In recent months, the PERB has maintained its top-notch record—but that’s because the board’s essentially ceased to function. Since last June, the majority of slots of the five-member board have been vacant, meaning the board can’t call a quorum and conduct business. A body that usually clears about a half-dozen cases per month now has a backlog of about 60 cases.
It’s not that Fenty hasn’t tried filling the board; it’s who he’s tried to fill the board with. Of nine candidates nominated to the PERB in the past two years, only one has been confirmed by the D.C. Council. The issue? None of the unconfirmed nominees show any special expertise in labor relations, let alone expertise in dealing with public employees and their unions. The latest crop, submitted just after New Year’s, includes:
• Darryl Wiggins, a longstanding political adviser to Fenty
• James Byles, principal of a local advertising firm who also happens to run triathlons with Fenty
• Diaa Nour, who runs a Hyattsville-based call center with brother Omar Nour—the training buddy Fenty just nominated to the Board of Elections and Ethics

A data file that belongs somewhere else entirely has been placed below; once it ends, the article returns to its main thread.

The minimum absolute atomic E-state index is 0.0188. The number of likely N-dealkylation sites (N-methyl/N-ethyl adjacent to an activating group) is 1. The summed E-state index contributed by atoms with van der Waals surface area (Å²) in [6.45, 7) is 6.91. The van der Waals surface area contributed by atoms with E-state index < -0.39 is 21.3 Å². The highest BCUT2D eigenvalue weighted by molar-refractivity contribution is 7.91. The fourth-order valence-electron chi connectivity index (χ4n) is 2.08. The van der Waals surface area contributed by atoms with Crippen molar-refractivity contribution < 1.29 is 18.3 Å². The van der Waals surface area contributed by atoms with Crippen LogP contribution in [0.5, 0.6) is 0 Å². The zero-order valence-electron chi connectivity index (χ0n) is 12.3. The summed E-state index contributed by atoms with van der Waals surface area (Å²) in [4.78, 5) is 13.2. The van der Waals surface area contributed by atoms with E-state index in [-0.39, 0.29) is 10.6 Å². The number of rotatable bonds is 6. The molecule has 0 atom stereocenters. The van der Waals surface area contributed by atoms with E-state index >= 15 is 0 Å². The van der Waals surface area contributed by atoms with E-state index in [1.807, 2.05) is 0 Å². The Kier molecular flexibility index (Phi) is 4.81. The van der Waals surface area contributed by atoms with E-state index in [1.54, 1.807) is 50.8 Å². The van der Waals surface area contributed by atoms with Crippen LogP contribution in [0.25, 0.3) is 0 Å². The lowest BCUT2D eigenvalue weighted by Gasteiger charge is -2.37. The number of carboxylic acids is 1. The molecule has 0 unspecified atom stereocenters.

• Brenda J. Oliver, an immigration lawyer at Fulbright & Jaworski, who’s probably the most qualified of the group, though that’s no huge feat. She’s also married to Fenty’s general counsel, Chip Richardson.
But submitting another passel of thinly qualified nominees represents a whole lot of wishful thinking on Fenty’s part. When former At-Large Councilmember Carol Schwartz had PERB oversight, she held a hearing on Byles and Oliver but refused to move any further on Fenty’s nominees, citing their lack of qualifications. Needless to say, reps from public employee unions cried foul over the appointments.
Attorney General Peter Nickles says the executive experience of Byles, Nour, and Wiggins meets the legal standards. “When you’re CEO, one of the things you’ve got to deal with…is how to deal with labor, whether its unionized or nonunionized, how to keep peace and be fair.”